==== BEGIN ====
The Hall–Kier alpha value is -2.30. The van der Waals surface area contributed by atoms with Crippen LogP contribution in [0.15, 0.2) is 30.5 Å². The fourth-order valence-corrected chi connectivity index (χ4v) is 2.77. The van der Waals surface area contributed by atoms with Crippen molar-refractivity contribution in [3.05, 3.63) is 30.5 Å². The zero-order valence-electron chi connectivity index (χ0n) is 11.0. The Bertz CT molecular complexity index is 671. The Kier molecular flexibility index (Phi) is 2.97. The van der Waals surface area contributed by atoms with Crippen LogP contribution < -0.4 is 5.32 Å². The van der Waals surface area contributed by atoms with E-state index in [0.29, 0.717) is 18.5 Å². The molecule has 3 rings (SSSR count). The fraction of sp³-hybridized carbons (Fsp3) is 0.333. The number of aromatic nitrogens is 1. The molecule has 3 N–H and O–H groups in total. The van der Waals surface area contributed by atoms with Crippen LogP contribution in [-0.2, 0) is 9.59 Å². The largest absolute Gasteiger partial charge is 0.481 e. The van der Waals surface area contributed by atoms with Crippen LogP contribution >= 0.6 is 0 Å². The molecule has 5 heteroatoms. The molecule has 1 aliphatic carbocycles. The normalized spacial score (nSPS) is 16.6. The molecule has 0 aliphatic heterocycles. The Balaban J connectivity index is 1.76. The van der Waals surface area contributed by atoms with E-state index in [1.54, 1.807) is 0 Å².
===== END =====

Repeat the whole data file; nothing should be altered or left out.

The Hall–Kier alpha value is -2.30. The van der Waals surface area contributed by atoms with Crippen LogP contribution in [0.15, 0.2) is 30.5 Å². The fourth-order valence-corrected chi connectivity index (χ4v) is 2.77. The van der Waals surface area contributed by atoms with Crippen molar-refractivity contribution in [3.05, 3.63) is 30.5 Å². The zero-order valence-electron chi connectivity index (χ0n) is 11.0. The Bertz CT molecular complexity index is 671. The Kier molecular flexibility index (Phi) is 2.97. The van der Waals surface area contributed by atoms with Crippen LogP contribution < -0.4 is 5.32 Å². The van der Waals surface area contributed by atoms with E-state index in [0.29, 0.717) is 18.5 Å². The molecule has 3 rings (SSSR count). The fraction of sp³-hybridized carbons (Fsp3) is 0.333. The number of aromatic nitrogens is 1. The molecule has 3 N–H and O–H groups in total. The van der Waals surface area contributed by atoms with Crippen LogP contribution in [-0.2, 0) is 9.59 Å². The largest absolute Gasteiger partial charge is 0.481 e. The van der Waals surface area contributed by atoms with Crippen LogP contribution >= 0.6 is 0 Å². The molecule has 5 heteroatoms. The molecule has 1 aliphatic carbocycles. The normalized spacial score (nSPS) is 16.6. The molecule has 0 aliphatic heterocycles. The Balaban J connectivity index is 1.76. The van der Waals surface area contributed by atoms with E-state index in [1.54, 1.807) is 0 Å².